Referring now to FIG. 3, the external features of the neurostimulation leads 12 a, 12 b and the IPG 14 will be briefly described. Each of the neurostimulation leads 12 has eight electrodes 26 (respectively labeled E1-E8 for the lead 12 a and E9-E16 for the lead 12 b). The actual number and shape of leads and electrodes will, of course, vary according to the intended application. Further details describing the construction and method of manufacturing percutaneous stimulation leads are disclosed in U.S. patent application Ser. No. 11/689,918, entitled “Lead Assembly and Method of Making Same,” and U.S. patent application Ser. No. 11/565,547, entitled “Cylindrical Multi-Contact Electrode Lead for Neural Stimulation and Method of Making Same,” the disclosures of which are expressly incorporated herein by reference.

The IPG 14 comprises an outer case 40 for housing the electronic and other components (described in further detail below). The outer case 40 is composed of an electrically conductive, biocompatible material, such as titanium, and forms a hermetically sealed compartment wherein the internal electronics are protected from the body tissue and fluids. In some cases, the outer case 40 may serve as an electrode. The IPG 14 further comprises a connector 42 to which the proximal ends of the neurostimulation leads 12 mate in a manner that electrically couples the electrodes 26 to the internal electronics (described in further detail below) within the outer case 40. To this end, the connector 42 includes two ports (not shown) for receiving the proximal ends of the leads 12. In the case where the lead extensions 24 are used, the ports may instead receive the proximal ends of such lead extensions 24.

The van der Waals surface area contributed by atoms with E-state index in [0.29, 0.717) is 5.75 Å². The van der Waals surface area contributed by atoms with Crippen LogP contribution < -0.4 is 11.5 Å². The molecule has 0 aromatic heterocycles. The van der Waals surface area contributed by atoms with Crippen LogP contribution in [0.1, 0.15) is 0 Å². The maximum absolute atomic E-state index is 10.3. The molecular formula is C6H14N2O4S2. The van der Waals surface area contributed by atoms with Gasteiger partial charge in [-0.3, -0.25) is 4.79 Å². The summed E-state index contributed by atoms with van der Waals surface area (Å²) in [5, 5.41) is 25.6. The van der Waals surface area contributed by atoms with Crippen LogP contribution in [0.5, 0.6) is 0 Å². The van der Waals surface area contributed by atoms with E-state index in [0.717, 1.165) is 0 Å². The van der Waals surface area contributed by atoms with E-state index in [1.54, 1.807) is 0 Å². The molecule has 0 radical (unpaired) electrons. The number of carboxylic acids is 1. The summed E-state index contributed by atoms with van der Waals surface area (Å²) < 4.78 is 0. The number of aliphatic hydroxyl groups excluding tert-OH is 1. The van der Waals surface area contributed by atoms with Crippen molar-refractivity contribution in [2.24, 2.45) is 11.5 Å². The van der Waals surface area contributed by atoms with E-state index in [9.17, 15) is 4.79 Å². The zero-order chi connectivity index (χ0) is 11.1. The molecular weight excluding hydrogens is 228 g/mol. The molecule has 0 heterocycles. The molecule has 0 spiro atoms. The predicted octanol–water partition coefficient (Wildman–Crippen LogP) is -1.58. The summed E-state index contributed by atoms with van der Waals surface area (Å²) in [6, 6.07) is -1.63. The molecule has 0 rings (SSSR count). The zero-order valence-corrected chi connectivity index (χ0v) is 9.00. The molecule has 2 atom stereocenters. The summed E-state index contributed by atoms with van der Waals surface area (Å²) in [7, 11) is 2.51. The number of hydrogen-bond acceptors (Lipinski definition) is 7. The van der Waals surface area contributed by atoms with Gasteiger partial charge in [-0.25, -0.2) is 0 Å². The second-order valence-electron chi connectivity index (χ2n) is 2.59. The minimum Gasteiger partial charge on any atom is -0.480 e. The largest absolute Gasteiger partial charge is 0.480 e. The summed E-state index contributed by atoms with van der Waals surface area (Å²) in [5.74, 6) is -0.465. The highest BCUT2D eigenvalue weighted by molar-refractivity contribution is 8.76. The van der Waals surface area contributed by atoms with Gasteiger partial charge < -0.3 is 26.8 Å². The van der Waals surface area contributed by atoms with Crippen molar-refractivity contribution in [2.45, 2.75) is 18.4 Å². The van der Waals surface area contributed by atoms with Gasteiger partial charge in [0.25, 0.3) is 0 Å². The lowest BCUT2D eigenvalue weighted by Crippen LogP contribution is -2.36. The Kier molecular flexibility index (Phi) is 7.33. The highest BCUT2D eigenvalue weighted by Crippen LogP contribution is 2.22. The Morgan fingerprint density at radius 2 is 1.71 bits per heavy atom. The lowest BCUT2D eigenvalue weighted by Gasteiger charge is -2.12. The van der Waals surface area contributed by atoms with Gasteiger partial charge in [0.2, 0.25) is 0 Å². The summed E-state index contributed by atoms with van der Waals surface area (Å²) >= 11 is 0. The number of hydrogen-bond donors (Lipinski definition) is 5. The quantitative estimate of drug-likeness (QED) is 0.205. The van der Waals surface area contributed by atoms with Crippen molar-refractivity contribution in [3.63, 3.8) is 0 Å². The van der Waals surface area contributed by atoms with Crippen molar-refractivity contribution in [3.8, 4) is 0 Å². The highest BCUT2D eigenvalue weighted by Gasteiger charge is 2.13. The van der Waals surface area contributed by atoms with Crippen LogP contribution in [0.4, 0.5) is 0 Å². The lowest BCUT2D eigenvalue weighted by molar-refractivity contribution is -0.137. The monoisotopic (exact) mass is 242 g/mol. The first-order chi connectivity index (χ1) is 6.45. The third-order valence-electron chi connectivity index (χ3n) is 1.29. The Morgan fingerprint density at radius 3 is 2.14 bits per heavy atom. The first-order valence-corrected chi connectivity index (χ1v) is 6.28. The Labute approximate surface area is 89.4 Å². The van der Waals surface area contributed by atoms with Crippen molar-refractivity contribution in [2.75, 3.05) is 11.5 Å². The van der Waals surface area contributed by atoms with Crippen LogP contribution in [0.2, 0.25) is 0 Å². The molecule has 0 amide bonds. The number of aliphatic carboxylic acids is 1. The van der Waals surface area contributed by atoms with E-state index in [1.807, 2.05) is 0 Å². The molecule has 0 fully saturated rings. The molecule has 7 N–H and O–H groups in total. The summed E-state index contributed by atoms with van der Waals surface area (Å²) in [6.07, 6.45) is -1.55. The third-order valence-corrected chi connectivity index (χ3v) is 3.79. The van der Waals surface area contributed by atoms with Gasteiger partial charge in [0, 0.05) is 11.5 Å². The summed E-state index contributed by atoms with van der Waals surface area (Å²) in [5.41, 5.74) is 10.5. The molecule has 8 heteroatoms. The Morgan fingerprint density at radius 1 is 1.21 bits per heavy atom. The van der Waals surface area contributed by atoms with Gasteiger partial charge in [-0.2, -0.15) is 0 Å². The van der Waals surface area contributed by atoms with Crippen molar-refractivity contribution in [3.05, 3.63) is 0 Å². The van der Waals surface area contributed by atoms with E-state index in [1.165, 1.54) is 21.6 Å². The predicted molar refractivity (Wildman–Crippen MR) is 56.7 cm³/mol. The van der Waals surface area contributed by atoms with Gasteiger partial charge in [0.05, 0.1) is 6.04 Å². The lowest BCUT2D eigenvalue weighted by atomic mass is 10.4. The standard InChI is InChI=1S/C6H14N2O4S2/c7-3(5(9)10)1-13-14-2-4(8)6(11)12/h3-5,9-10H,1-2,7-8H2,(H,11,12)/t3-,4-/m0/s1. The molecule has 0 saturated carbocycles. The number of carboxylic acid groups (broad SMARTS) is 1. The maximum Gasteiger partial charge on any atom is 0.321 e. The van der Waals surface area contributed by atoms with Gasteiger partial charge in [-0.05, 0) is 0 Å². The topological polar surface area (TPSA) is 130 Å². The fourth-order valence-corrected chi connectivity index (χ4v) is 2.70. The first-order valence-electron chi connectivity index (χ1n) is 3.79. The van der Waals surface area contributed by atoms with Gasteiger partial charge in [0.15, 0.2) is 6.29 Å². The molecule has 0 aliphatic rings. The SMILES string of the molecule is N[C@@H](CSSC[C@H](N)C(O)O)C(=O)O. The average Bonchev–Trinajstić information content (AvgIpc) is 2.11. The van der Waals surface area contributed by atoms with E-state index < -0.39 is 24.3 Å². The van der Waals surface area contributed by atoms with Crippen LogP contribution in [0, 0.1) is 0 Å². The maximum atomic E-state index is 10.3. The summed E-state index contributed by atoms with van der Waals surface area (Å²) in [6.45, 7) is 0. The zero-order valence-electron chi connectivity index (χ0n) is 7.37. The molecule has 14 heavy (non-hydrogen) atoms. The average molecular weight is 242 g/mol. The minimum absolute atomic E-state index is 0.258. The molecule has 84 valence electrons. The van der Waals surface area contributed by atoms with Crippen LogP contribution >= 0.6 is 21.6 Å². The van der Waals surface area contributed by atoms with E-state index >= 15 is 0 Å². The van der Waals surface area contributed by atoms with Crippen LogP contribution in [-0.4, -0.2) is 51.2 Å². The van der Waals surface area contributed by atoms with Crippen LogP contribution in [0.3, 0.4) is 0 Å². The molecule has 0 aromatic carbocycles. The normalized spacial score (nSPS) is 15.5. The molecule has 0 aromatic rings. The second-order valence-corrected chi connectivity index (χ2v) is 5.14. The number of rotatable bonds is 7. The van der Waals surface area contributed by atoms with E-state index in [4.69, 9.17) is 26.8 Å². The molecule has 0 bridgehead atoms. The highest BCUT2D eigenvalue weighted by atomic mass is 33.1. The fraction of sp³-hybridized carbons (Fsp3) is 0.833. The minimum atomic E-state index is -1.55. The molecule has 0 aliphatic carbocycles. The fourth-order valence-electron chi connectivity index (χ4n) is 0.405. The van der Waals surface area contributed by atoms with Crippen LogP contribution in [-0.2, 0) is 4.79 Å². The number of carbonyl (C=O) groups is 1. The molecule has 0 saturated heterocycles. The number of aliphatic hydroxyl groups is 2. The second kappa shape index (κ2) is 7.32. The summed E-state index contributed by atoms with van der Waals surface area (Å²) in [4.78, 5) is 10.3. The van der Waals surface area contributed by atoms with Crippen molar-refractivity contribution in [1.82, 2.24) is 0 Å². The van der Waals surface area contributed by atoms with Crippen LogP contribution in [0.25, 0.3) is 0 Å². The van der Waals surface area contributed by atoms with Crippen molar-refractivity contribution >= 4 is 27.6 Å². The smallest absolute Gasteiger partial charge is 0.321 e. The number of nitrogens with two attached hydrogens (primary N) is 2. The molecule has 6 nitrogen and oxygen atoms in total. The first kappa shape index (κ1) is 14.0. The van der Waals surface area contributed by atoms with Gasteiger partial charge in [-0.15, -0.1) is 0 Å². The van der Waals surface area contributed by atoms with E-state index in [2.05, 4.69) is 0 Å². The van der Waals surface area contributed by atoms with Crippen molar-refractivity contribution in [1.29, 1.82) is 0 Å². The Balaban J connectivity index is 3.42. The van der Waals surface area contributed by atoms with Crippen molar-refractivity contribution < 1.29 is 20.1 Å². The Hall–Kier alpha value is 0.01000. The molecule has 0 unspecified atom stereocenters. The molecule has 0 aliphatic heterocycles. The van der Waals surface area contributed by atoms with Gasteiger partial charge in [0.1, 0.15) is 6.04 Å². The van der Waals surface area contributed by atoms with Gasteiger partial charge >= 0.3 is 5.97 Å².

As briefly discussed above, the IPG 14 includes circuitry that provides electrical stimulation energy to the electrodes 26 in accordance with a set of parameters. Such stimulation parameters may comprise electrode combinations, which define the electrodes that are activated as anodes (positive), cathodes (negative), and turned off (zero), percentage of stimulation energy assigned to each electrode (fractionalized electrode configurations), and electrical pulse parameters, which define the pulse amplitude (measured in milliamps or volts depending on whether the IPG 14 supplies constant current or constant voltage to the electrode array 26), pulse width (measured in microseconds), pulse rate (measured in pulses per second), and burst rate (measured as the stimulation on duration X and stimulation off duration Y). As will be described in further detail below, the IPG 14 also includes circuitry that provides electrical signals, and measured electrical impedance in response to the electrical signals.